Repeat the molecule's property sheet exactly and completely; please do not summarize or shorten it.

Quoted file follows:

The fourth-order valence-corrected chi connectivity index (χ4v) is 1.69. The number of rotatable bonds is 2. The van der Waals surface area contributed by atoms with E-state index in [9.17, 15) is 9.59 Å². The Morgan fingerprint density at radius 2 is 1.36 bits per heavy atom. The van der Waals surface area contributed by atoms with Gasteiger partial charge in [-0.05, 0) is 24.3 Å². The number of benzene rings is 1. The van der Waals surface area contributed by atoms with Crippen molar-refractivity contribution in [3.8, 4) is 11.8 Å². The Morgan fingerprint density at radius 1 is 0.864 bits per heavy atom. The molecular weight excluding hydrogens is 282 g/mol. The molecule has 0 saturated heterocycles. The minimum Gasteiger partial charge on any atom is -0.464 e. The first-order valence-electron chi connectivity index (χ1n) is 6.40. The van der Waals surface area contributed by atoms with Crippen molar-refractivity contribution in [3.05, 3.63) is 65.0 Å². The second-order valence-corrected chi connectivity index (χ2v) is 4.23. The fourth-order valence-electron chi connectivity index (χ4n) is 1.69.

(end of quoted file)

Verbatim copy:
The fourth-order valence-corrected chi connectivity index (χ4v) is 1.69. The number of rotatable bonds is 2. The van der Waals surface area contributed by atoms with E-state index in [9.17, 15) is 9.59 Å². The Morgan fingerprint density at radius 2 is 1.36 bits per heavy atom. The van der Waals surface area contributed by atoms with Gasteiger partial charge in [-0.05, 0) is 24.3 Å². The number of benzene rings is 1. The van der Waals surface area contributed by atoms with Crippen molar-refractivity contribution in [3.8, 4) is 11.8 Å². The Morgan fingerprint density at radius 1 is 0.864 bits per heavy atom. The molecular weight excluding hydrogens is 282 g/mol. The molecule has 0 saturated heterocycles. The minimum Gasteiger partial charge on any atom is -0.464 e. The first-order valence-electron chi connectivity index (χ1n) is 6.40. The van der Waals surface area contributed by atoms with Crippen molar-refractivity contribution in [3.05, 3.63) is 65.0 Å². The second-order valence-corrected chi connectivity index (χ2v) is 4.23. The fourth-order valence-electron chi connectivity index (χ4n) is 1.69.